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    Sale 2026

    Important Chinese Snuff Bottles From The J&J Collection, Part V

    17 September 2008, New York, Rockefeller Plaza

  • Lot 43

    **A VERY RARE AND IMPORTANT INCISED WHITE GLASS SNUFF BOTTLE

    IMPERIAL, COMPLETED AT THE PALACE WORKSHOPS, BEIJING, 1760

    Price Realised  

    Estimate

    **A VERY RARE AND IMPORTANT INCISED WHITE GLASS SNUFF BOTTLE
    IMPERIAL, COMPLETED AT THE PALACE WORKSHOPS, BEIJING, 1760
    Of flattened form with flat lip and recessed, flat rounded-rectangular foot surrounded by a footrim, with a layer of opaque white sandwiched between two transparent layers, carved with raised panels on each side, the two main sides incised in regular script with two parts of a couplet reading 'Moon white and pure as ice, it keeps aromatic vapor and remains unsullied', followed by Qianlong yuzhi ('Made by Imperial command of the Qianlong Emperor') and on the other, '[Like] frost and snowflakes, it embodies the very essence of elegance' followed by 'Composed in the gengchen year' (corresponding to 1760), the narrow sides with mask-and-ring handles, enameled porcelain stopper painted with a floral design, gilt-metal collar
    2 3/8 in. (6.03 cm.) high


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    The yuzhi ('by Imperial command') mark appears as a part of the decoration rather than as a reign mark on the foot of the bottle. This is a form more commonly used by the Qianlong Emperor when composing poems for specific works of art. The likely reason for the unusual placing of this mark is that the Emperor wrote the couplet himself and ordered it carved on the bottle. The date on one panel is inscribed nian ti ('year composed') rather than nian zhi or nian zao ('year made').

    The subject of the couplet is the snuff bottle upon which the inscription is written, which imitates a fine piece of white nephrite, with simple raised panels and archaic mask handles which would have appealed to the Emperor (see the footnote for lot 77 for a further discussion on the Qianlong Emperor's taste for archaism). It seems likely that the inscription was added at the Palace workshops, so the most likely source of the glass bottle is the Imperial glassworks at Beijing, although the Qianlong Emperor may have used Imperial designations on wares from other centers where he had specifically ordered them.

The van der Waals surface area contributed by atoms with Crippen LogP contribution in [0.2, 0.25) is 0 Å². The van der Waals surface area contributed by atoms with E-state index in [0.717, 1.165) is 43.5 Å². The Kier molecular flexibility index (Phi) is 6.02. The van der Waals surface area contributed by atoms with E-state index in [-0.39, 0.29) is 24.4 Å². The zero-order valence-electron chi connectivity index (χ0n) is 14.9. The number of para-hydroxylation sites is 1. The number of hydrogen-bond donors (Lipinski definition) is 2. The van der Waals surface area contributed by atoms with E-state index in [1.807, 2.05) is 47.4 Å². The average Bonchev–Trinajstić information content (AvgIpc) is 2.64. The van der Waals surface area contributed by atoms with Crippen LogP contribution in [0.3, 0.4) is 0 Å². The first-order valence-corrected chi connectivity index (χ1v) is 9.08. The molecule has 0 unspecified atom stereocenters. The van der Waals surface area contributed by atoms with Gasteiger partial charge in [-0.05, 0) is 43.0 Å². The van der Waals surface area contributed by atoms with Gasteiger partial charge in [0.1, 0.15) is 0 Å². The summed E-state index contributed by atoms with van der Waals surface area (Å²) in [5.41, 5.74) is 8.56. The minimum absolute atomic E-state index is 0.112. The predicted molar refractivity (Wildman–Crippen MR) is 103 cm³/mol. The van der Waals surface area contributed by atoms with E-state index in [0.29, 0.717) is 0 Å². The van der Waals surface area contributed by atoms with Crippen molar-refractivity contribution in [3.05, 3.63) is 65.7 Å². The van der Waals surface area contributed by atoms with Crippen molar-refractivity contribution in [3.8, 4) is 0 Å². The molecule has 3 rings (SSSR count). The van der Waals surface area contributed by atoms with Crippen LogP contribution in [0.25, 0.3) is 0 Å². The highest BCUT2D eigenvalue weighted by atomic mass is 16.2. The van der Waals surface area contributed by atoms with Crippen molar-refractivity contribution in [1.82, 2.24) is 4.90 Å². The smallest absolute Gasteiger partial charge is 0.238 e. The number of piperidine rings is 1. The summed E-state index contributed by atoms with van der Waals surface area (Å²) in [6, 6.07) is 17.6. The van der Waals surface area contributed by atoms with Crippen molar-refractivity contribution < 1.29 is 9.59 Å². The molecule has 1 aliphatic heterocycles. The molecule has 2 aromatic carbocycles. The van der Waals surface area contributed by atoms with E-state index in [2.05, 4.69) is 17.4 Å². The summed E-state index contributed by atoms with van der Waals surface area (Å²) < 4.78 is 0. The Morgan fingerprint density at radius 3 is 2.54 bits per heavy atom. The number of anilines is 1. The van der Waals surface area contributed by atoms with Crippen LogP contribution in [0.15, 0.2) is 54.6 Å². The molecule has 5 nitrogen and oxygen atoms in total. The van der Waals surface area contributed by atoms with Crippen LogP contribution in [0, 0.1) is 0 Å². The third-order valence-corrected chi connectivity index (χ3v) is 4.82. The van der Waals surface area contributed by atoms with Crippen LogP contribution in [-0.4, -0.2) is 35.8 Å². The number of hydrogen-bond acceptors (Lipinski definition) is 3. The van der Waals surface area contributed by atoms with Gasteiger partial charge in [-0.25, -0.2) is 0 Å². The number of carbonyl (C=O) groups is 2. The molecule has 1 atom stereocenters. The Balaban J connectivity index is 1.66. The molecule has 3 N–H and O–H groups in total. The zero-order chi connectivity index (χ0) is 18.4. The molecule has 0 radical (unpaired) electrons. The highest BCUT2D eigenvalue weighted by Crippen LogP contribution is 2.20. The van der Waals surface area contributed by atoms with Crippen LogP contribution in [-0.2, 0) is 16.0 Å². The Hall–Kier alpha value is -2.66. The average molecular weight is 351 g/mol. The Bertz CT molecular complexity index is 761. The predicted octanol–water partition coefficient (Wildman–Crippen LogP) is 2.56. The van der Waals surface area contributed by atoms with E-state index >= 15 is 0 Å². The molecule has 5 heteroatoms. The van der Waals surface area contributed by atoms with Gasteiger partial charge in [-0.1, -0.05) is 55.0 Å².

Special Notice

    Prospective purchasers are advised that several countries prohibit the importation of property containing materials from endangered species, including but not limited to coral, ivory and tortoiseshell. Accordingly, prospective purchasers should familiarize themselves with relevant customs regulations prior to bidding if they intend to import this lot into another country.


    Provenance

    Galia Baylin
    Sotheby's, New York, 3 October 1980, lot 40
    Hugh M. Moss Ltd.


    Literature

    Snuff Bottles of the Ch'ing Dynasty, p. 70, no. 727
    JICSBS, Autumn 1989, p. 18, fig. 1
    Moss, Graham, Tsang, The Art of the Chinese Snuff Bottle. The J & J Collection, Vol. 2, no. 348
    Arts of Asia, November-December 1998, p. 74, fig. 10


    Exhibited

    Hong Kong Museum of Art, October-December 1978
    Christie's, New York, 1993
    Empress Place Museum, Singapore, 1994
    Museum für Kunsthandwerk, Frankfurt, 1996-1997
    Percival David Foundation of Chinese Art, London, 1997
    Naples Museum of Art, Florida, 2002
    Portland Museum of Art, Oregon, 2002
    National Museum of History, Taipei, 2002
    International Asian Art Fair, Seventh Regiment Armory, New York, 2003
    Poly Art Museum, Beijing, 2003